• 23.09.2011. - 30.10.2011.

    UFS (User Friendly Society)

    Paolo Cirio, Sally Grizzell Larson, Kristijan Kožul and Société Réaliste


    It doesn't take a scientist to notice the powerful effect of modern technology on our daily lives. Whether Google has a degrading or enriching effect on us, cataloguing us into some kind of Borgesian library that comprises the total of human knowledge, is no longer a question reserved only for media theorists. Neither is the question of whether technology liberates us, strengthening our cognition abilities or, on the contrary, limiting us by allowing easier control over individual and social life, bound to a particular discipline (philosophy, medicine, sociology, etc.), but is questioned on a daily basis. Since technology is not God-given, the questions we pose must relate to the causes and conditions of technological inventions, rather than to their consequences alone. Therefore, it seems interesting that the traditional field of applied arts (design) - mostly due to the proliferation of new technologies – is increasingly focusing on shaping social practices, rather than on designing usable items. As our power and control over nature increase, as it becomes somehow more condensed/concentrated, being literally shaped through different protocols, so does the importance of those who govern these processes. It seems as if the traditional task of design is changing: instead of beautifying and improving everyday life, it appears that design is more and more involved in defining it.


  • 25.02.2011. - 03.04.2011.


    Yoko Fukushima, Silvio Vujičić, Tatjana Vukelić

    Mirabilia is the name of this year’s first exhibition dedicated to the relationship between design and art. At the beginning of the modern era, this Latin word denoted phenomena that were difficult to attribute to one of the two general categories: to the natural, God-made world or to the world created by human activity.We believe that in this exhibition the works of Silvio Vujičić, Yoko Fukushima and Tatjana Vukelić have the same kind of hybrid status. In their works, the dilemma is only transferred from the ontological categories of animate and inanimate, Godly and human, to the area of design, which, on the other hand, moved from the traditional position of designing clothes to designing humans. However, in the contemporary world of biopolitics, the works of these artists should not be viewed as moral warnings. Their bio-design only marginally touches upon the ethical aspect of human culture. Although the first reaction to these works may best be represented with the question: Where is the limit to exploiting and cultivating nature?, the general impression of the exhibition is closer to fantasy than to ecology. In other words, there is more than serious social questions in this exhibition; some transparent intimacy, awkward irony, bizarre beauty and irresponsible play(K.Š.)...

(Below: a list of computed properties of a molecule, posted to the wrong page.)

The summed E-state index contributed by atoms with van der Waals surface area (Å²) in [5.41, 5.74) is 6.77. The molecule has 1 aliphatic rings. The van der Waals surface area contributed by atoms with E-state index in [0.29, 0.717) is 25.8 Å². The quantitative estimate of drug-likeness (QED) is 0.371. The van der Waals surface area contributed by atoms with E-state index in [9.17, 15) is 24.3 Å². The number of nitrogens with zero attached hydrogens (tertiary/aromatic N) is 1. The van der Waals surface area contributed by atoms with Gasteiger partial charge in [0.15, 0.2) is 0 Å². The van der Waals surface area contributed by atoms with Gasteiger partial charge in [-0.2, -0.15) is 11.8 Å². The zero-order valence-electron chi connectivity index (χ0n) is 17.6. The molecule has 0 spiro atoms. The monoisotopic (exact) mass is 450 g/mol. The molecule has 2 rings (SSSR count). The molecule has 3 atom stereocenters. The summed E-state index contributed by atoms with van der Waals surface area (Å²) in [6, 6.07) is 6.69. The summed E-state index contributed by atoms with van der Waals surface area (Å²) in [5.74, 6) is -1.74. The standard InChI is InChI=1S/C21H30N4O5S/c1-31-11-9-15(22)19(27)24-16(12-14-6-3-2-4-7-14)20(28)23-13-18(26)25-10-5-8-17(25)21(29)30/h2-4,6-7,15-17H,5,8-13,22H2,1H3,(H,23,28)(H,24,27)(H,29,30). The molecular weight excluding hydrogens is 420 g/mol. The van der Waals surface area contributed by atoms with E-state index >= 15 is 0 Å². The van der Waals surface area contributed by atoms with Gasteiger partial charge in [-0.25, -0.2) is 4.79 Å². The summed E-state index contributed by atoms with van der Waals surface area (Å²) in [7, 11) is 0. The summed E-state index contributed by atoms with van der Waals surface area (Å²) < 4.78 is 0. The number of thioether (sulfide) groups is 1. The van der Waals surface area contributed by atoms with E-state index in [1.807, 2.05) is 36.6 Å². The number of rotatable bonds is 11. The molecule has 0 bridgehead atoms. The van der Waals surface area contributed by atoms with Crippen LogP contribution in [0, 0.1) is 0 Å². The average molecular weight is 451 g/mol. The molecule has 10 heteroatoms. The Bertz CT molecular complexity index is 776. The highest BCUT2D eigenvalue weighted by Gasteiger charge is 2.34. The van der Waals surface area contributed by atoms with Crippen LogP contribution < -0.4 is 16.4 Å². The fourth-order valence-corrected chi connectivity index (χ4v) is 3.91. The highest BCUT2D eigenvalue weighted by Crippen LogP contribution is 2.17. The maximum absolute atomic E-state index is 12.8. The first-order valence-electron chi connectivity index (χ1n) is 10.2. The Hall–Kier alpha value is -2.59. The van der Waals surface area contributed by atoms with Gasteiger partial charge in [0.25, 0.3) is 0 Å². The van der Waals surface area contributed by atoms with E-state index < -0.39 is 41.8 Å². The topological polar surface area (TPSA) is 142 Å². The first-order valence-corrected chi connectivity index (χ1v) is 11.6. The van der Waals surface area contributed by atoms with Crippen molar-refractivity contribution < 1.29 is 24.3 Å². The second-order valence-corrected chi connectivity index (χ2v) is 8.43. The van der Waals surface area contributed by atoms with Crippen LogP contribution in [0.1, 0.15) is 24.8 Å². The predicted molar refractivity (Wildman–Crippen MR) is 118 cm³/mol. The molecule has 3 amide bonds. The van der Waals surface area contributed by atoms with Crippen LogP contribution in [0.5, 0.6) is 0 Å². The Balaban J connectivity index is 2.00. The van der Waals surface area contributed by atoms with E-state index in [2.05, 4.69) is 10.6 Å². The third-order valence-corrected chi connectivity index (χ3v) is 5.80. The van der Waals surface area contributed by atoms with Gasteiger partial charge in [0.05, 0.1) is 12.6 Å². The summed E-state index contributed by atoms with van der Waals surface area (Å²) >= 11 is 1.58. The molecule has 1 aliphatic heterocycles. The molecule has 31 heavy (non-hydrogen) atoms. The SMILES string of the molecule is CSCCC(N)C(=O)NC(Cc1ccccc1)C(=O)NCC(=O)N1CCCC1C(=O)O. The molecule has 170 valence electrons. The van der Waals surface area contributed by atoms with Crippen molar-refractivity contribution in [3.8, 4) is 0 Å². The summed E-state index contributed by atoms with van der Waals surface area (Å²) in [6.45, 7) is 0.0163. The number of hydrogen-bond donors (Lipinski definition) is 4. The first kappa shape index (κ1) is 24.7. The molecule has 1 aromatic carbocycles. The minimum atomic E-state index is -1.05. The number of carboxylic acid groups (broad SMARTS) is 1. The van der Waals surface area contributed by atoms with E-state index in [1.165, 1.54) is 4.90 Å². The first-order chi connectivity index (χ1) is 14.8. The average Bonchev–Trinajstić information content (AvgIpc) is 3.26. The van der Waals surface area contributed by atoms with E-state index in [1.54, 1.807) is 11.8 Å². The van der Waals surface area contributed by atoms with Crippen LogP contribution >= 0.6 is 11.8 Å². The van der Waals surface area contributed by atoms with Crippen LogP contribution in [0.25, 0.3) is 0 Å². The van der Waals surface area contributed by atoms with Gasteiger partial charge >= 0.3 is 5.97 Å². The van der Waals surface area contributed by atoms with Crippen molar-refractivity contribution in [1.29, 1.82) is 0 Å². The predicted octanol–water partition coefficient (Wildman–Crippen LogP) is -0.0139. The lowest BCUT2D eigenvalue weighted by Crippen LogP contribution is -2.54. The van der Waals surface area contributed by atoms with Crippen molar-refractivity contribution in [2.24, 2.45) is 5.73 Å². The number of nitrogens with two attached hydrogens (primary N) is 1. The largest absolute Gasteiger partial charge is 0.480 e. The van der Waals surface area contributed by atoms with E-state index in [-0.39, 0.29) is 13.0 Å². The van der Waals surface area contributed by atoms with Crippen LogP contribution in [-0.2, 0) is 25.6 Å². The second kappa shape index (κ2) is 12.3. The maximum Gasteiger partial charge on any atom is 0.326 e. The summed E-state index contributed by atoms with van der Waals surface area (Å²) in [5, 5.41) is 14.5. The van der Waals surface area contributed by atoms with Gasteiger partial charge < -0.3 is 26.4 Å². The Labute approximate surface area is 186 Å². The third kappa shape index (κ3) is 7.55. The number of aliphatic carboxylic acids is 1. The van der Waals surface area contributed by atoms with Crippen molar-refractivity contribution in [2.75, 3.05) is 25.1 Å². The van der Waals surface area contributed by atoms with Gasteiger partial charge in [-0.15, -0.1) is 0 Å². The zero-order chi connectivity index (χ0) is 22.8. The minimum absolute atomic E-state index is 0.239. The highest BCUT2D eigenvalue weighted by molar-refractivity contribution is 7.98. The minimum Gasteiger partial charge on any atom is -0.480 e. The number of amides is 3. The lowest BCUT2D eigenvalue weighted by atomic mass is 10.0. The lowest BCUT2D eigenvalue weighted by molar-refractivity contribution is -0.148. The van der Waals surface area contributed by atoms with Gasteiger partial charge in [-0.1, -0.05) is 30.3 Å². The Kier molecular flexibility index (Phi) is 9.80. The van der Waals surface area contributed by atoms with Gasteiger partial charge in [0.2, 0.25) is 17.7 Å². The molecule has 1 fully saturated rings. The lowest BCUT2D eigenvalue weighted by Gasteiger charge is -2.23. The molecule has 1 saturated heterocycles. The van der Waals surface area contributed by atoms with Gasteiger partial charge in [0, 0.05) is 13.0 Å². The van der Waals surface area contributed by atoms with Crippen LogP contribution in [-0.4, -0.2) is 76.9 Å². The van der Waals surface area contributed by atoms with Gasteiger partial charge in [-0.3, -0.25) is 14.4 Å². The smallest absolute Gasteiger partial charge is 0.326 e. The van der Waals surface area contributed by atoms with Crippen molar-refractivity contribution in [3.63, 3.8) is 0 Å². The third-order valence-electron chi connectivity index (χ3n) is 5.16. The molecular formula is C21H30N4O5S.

• 03.11.2005. - 27.11.2005.

    Mate Lovrić, "Animations, Comic books, Illustrations, Design 1975-2005."

    This exhibition is a retrospective of Mate Lovrić’s 30 years of work in animation, comic books,newspaper and book illustration and shaping. His art was mostly intended for children, from earlyyears to primary school and children in puberty.

    At the exhibition, for the first time the public will see his whole movie opus, from first children’s movies produced by "Zagreb film", to educational movies produced by "Filmoteka 16" and up to the pilotepisodes of the animated movie “The Little Flying Bears” on which Lovrić worked in the early stages.We will also present Lovrić’s illustration work which was intended for both children and adults, from children’s picture books to short stories in Večernji list, as well as the special production of a comicbook which the children can read in the children’s magazine Radost.

    Mate Lovrić (1952) graduated from the High School of Applied Arts in Sarajevo. Since 1972 he has been working for Zagreb film and since 1975 he has been publishing comic books and illustrations for children in children’s magazines. He is a member of the Croatian Association of Artists since 1995,and since 2002 he is the art editor of the children’s magazine Radost.